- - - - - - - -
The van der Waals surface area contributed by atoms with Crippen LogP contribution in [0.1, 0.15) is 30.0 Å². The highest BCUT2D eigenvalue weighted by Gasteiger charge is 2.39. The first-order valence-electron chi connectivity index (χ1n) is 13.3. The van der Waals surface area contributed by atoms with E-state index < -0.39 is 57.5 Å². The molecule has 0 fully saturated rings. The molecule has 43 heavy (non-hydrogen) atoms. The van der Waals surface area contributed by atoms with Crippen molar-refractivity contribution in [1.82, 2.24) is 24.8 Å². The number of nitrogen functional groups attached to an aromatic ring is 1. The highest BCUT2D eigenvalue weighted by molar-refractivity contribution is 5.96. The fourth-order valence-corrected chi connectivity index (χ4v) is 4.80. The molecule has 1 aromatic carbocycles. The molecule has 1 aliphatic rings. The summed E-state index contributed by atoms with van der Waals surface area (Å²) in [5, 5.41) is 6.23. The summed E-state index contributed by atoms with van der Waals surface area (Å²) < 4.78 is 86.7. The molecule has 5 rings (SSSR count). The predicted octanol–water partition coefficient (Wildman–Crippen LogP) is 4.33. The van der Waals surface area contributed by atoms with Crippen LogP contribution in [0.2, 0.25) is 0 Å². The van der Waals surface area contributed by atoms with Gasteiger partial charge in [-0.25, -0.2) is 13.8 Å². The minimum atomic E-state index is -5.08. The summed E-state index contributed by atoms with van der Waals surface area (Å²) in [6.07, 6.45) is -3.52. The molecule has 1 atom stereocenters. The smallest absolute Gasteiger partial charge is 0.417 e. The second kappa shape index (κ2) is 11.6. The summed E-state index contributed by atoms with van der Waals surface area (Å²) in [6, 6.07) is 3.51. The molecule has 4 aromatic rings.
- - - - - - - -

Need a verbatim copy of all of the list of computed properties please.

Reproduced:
The van der Waals surface area contributed by atoms with Crippen LogP contribution in [0.1, 0.15) is 30.0 Å². The highest BCUT2D eigenvalue weighted by Gasteiger charge is 2.39. The first-order valence-electron chi connectivity index (χ1n) is 13.3. The van der Waals surface area contributed by atoms with E-state index < -0.39 is 57.5 Å². The molecule has 0 fully saturated rings. The molecule has 43 heavy (non-hydrogen) atoms. The van der Waals surface area contributed by atoms with Crippen molar-refractivity contribution in [1.82, 2.24) is 24.8 Å². The number of nitrogen functional groups attached to an aromatic ring is 1. The highest BCUT2D eigenvalue weighted by molar-refractivity contribution is 5.96. The fourth-order valence-corrected chi connectivity index (χ4v) is 4.80. The molecule has 1 aromatic carbocycles. The molecule has 1 aliphatic rings. The summed E-state index contributed by atoms with van der Waals surface area (Å²) in [5, 5.41) is 6.23. The summed E-state index contributed by atoms with van der Waals surface area (Å²) < 4.78 is 86.7. The molecule has 5 rings (SSSR count). The predicted octanol–water partition coefficient (Wildman–Crippen LogP) is 4.33. The van der Waals surface area contributed by atoms with Crippen LogP contribution in [0.2, 0.25) is 0 Å². The van der Waals surface area contributed by atoms with Gasteiger partial charge in [-0.25, -0.2) is 13.8 Å². The minimum atomic E-state index is -5.08. The summed E-state index contributed by atoms with van der Waals surface area (Å²) in [6.07, 6.45) is -3.52. The molecule has 1 atom stereocenters. The smallest absolute Gasteiger partial charge is 0.417 e. The second kappa shape index (κ2) is 11.6. The summed E-state index contributed by atoms with van der Waals surface area (Å²) in [6, 6.07) is 3.51. The molecule has 4 aromatic rings.